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  A Snapshot Of Stock Performance Relative To Historical U.S. Inflation Rates
Posted Under: Conceptual Investing

 
View from the Observation Deck  

  1. We have been fielding inquiries about how rising inflation can potentially impact the performance of stocks over time. The data in the table spans 50 years.
  2. The concern seems to stem from the fact that, while inflation has been largely subdued for the past decade or so, investors are wondering if the trillions of dollars of stimulus brought to bear by the U.S. government and its agencies to prop up the U.S. economy during the COVID-19 pandemic might reignite it moving forward. 
  3. Over the 50-year period captured in the table above, the S&P 500 posted an average annual total return of 10.87%, according to Bloomberg. That is slightly better than its 10.28% average annual total return from 1926 through 2020 (95 years), according to Morningstar/Ibbotson Associates. From 1971-2020, the S&P 500 Index posted 40 positive calendar-year total returns and 10 negative. It was in positive territory 80% of the time on a calendar year basis.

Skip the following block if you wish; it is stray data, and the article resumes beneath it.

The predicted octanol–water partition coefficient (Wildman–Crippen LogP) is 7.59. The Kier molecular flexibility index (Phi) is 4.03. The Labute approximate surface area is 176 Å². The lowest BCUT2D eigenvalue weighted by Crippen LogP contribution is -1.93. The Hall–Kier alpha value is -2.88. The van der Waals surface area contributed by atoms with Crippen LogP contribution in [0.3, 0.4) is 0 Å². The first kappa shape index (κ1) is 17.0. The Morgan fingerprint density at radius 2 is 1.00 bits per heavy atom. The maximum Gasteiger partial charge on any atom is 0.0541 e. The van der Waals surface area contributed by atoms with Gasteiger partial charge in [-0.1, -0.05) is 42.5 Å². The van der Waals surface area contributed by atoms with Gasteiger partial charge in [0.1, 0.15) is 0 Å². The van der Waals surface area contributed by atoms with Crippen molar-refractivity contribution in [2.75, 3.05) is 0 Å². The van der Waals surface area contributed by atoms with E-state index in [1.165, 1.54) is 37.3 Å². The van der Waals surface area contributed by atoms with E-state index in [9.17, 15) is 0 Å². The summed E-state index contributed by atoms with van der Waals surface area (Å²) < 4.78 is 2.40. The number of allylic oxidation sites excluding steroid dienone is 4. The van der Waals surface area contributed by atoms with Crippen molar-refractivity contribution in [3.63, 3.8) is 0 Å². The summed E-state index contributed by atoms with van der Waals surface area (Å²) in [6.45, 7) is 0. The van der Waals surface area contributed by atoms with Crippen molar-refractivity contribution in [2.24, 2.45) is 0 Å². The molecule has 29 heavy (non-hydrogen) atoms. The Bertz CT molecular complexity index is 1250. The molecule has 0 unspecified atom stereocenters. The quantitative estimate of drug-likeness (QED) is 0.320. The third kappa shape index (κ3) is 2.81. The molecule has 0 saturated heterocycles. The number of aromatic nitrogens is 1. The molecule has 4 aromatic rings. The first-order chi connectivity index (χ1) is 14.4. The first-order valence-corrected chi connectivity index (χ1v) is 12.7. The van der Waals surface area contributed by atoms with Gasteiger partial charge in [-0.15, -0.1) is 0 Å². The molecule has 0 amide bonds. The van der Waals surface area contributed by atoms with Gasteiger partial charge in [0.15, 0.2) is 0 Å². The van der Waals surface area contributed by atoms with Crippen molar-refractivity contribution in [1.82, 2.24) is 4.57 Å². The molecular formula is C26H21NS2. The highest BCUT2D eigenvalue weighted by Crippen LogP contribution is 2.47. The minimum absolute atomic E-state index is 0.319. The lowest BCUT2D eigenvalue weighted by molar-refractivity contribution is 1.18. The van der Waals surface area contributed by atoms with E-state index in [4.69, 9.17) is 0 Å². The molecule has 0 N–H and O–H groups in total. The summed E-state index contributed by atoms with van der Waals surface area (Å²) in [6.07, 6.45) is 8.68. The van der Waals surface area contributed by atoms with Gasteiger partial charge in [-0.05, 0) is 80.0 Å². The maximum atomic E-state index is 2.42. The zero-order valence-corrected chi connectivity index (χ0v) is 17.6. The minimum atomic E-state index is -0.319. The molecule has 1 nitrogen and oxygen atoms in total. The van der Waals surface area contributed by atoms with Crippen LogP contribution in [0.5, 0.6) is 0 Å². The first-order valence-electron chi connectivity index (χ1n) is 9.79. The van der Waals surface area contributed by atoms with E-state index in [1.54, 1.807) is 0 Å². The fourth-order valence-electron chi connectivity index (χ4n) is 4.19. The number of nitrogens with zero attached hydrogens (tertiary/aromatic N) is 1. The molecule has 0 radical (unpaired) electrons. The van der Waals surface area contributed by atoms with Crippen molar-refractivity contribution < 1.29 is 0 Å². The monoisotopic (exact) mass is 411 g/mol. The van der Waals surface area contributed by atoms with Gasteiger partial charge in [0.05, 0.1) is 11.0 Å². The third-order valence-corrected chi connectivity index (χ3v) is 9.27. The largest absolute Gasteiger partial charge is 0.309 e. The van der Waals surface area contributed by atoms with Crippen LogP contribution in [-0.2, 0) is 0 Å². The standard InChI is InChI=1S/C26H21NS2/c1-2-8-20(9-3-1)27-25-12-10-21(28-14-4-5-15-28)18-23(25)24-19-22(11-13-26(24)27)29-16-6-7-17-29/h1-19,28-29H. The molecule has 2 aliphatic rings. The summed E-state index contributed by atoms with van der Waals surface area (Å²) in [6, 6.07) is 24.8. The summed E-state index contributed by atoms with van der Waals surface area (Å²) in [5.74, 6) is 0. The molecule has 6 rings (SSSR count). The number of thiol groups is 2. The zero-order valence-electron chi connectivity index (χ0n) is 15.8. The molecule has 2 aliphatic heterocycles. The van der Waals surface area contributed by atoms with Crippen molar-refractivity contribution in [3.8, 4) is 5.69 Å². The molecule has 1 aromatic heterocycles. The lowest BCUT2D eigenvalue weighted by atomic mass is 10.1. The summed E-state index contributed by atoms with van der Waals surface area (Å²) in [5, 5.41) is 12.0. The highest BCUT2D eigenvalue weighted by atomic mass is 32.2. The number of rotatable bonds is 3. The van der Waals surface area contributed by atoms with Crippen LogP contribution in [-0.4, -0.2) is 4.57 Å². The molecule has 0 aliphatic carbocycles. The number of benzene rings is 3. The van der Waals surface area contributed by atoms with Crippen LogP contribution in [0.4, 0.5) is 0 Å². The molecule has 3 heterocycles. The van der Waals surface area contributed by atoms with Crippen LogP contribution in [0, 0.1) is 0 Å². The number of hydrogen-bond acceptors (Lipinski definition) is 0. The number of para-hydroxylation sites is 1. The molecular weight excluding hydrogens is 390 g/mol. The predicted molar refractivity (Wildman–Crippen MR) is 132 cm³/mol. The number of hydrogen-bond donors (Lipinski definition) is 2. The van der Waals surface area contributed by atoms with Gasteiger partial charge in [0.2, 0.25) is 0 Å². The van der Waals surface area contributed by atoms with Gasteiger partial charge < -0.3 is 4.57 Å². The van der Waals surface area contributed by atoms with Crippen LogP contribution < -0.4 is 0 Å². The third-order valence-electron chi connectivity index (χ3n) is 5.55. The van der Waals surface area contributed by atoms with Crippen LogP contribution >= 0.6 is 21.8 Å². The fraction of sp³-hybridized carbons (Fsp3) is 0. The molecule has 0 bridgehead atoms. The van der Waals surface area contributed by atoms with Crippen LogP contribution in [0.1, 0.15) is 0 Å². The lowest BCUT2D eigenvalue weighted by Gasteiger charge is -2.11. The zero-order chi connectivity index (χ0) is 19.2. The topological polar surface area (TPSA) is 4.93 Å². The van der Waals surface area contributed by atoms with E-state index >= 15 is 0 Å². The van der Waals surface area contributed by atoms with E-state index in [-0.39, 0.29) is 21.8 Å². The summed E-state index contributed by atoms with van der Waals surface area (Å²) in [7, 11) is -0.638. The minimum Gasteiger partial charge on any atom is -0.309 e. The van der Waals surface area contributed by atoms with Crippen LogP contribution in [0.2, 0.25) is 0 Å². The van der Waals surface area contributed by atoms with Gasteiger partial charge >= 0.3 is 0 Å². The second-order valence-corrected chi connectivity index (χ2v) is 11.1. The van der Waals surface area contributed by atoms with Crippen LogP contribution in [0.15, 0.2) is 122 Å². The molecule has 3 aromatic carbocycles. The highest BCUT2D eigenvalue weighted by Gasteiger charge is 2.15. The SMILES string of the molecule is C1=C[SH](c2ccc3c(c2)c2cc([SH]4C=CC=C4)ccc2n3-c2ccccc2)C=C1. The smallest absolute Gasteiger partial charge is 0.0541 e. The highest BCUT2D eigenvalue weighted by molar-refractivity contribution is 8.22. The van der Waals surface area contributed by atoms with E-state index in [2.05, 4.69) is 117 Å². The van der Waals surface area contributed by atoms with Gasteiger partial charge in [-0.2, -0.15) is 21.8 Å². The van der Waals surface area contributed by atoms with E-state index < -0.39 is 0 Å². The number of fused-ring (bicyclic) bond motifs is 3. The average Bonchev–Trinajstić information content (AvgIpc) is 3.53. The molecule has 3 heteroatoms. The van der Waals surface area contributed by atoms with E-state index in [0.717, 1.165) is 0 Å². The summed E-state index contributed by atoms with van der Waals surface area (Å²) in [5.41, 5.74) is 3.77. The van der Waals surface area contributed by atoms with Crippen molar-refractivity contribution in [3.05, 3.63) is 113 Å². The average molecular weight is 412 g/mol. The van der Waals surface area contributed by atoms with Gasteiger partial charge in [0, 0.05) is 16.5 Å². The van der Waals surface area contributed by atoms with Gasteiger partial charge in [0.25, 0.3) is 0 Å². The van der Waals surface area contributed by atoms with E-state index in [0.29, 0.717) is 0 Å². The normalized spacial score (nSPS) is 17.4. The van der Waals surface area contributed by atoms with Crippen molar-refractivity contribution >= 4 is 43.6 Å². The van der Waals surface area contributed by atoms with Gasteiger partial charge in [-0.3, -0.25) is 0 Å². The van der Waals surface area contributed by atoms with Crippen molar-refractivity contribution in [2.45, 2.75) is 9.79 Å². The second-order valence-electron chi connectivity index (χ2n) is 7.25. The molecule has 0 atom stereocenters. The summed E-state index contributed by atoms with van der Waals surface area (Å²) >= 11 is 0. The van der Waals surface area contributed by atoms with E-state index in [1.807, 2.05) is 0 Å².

4. Over that same 50-year period, the Consumer Price Index (CPI) averaged 3.9% per year, according to data from the Bureau of Labor Statistics (BLS). That was a full percentage point higher than its 2.9% average from 1926 through 2020, according to BLS data. 
  5. Our main takeaway from the data in the table is that little to no inflation (0-0.9%) has not been a good climate for stocks and too much inflation (8-8.9%) can also provide a serious headwind for equity investors. Overall, the sweet spot appears to be a CPI ranging from 1% to 4.9%. On 12/31/20, the trailing 12-month CPI stood at 1.4%, according to the BLS. 
This chart is for illustrative purposes only and not indicative of any actual investment. The illustration excludes the effects of taxes and brokerage commissions and other expenses incurred when investing. Investors cannot invest directly in an index. The S&P 500 Index is an unmanaged index of 500 stocks used to measure large-cap U.S. stock market performance. Consumer prices (CPI) are a measure of prices paid by consumers for a market basket of consumer goods and services. 

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Posted on Thursday, January 28, 2021 @ 2:15 PM • Post Link Share: 
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These posts were prepared by First Trust Advisors L.P., and reflect the current opinion of the authors. They are based upon sources and data believed to be accurate and reliable. Opinions and forward looking statements expressed are subject to change without notice. This information does not constitute a solicitation or an offer to buy or sell any security.
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